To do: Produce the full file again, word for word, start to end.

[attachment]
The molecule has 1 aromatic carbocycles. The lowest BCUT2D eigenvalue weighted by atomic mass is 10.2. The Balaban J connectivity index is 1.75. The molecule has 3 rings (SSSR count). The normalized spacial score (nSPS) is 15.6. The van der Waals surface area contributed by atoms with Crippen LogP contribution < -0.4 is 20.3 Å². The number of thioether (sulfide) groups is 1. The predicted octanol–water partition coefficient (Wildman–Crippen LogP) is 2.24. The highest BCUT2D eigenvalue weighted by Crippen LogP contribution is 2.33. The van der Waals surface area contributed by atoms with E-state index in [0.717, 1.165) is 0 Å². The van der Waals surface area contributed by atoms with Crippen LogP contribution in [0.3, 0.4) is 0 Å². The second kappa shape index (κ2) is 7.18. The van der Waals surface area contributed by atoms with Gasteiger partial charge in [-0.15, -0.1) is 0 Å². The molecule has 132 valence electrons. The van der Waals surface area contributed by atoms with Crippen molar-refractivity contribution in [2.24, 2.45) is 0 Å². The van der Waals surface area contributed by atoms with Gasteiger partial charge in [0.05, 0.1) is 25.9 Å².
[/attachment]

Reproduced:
The molecule has 1 aromatic carbocycles. The lowest BCUT2D eigenvalue weighted by atomic mass is 10.2. The Balaban J connectivity index is 1.75. The molecule has 3 rings (SSSR count). The normalized spacial score (nSPS) is 15.6. The van der Waals surface area contributed by atoms with Crippen LogP contribution < -0.4 is 20.3 Å². The number of thioether (sulfide) groups is 1. The predicted octanol–water partition coefficient (Wildman–Crippen LogP) is 2.24. The highest BCUT2D eigenvalue weighted by Crippen LogP contribution is 2.33. The van der Waals surface area contributed by atoms with E-state index in [0.717, 1.165) is 0 Å². The van der Waals surface area contributed by atoms with Crippen LogP contribution in [0.3, 0.4) is 0 Å². The second kappa shape index (κ2) is 7.18. The van der Waals surface area contributed by atoms with Gasteiger partial charge in [-0.15, -0.1) is 0 Å². The molecule has 132 valence electrons. The van der Waals surface area contributed by atoms with Crippen molar-refractivity contribution in [2.24, 2.45) is 0 Å². The van der Waals surface area contributed by atoms with Gasteiger partial charge in [0.05, 0.1) is 25.9 Å².